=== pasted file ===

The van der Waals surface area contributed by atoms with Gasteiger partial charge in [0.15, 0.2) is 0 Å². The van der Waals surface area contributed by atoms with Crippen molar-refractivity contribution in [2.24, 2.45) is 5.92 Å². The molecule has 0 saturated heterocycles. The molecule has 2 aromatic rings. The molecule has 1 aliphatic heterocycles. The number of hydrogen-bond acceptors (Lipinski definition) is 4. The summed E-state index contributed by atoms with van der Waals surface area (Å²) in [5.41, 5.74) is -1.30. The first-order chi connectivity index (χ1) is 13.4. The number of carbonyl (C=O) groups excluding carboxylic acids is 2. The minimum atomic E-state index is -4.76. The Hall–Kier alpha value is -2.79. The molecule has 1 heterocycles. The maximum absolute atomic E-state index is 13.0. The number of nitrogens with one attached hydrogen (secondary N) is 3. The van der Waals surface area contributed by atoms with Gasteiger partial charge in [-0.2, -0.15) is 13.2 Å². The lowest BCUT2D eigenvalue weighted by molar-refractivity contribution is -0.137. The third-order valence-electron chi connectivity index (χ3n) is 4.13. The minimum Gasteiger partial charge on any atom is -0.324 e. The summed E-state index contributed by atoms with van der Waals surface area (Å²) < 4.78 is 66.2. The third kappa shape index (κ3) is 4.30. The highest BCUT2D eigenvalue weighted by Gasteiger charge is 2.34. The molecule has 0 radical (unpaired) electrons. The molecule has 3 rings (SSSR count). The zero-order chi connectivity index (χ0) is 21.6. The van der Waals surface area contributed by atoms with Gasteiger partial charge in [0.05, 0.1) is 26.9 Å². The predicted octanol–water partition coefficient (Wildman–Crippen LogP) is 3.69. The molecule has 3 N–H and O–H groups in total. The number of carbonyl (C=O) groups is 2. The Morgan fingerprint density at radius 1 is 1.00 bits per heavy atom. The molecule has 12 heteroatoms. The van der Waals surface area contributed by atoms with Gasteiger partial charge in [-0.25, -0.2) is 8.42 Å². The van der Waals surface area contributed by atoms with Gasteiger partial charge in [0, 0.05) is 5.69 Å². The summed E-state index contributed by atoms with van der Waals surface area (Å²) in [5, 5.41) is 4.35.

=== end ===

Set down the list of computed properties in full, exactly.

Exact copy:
The van der Waals surface area contributed by atoms with Gasteiger partial charge in [0.15, 0.2) is 0 Å². The van der Waals surface area contributed by atoms with Crippen molar-refractivity contribution in [2.24, 2.45) is 5.92 Å². The molecule has 0 saturated heterocycles. The molecule has 2 aromatic rings. The molecule has 1 aliphatic heterocycles. The number of hydrogen-bond acceptors (Lipinski definition) is 4. The summed E-state index contributed by atoms with van der Waals surface area (Å²) in [5.41, 5.74) is -1.30. The first-order chi connectivity index (χ1) is 13.4. The number of carbonyl (C=O) groups excluding carboxylic acids is 2. The minimum atomic E-state index is -4.76. The Hall–Kier alpha value is -2.79. The molecule has 1 heterocycles. The maximum absolute atomic E-state index is 13.0. The number of nitrogens with one attached hydrogen (secondary N) is 3. The van der Waals surface area contributed by atoms with Gasteiger partial charge in [-0.2, -0.15) is 13.2 Å². The lowest BCUT2D eigenvalue weighted by molar-refractivity contribution is -0.137. The third-order valence-electron chi connectivity index (χ3n) is 4.13. The minimum Gasteiger partial charge on any atom is -0.324 e. The summed E-state index contributed by atoms with van der Waals surface area (Å²) < 4.78 is 66.2. The third kappa shape index (κ3) is 4.30. The highest BCUT2D eigenvalue weighted by Gasteiger charge is 2.34. The molecule has 0 radical (unpaired) electrons. The molecule has 3 rings (SSSR count). The zero-order chi connectivity index (χ0) is 21.6. The van der Waals surface area contributed by atoms with Gasteiger partial charge in [0.05, 0.1) is 26.9 Å². The predicted octanol–water partition coefficient (Wildman–Crippen LogP) is 3.69. The molecule has 3 N–H and O–H groups in total. The number of carbonyl (C=O) groups is 2. The Morgan fingerprint density at radius 1 is 1.00 bits per heavy atom. The molecule has 12 heteroatoms. The van der Waals surface area contributed by atoms with Gasteiger partial charge in [-0.25, -0.2) is 8.42 Å². The van der Waals surface area contributed by atoms with Gasteiger partial charge in [0, 0.05) is 5.69 Å². The summed E-state index contributed by atoms with van der Waals surface area (Å²) in [5, 5.41) is 4.35.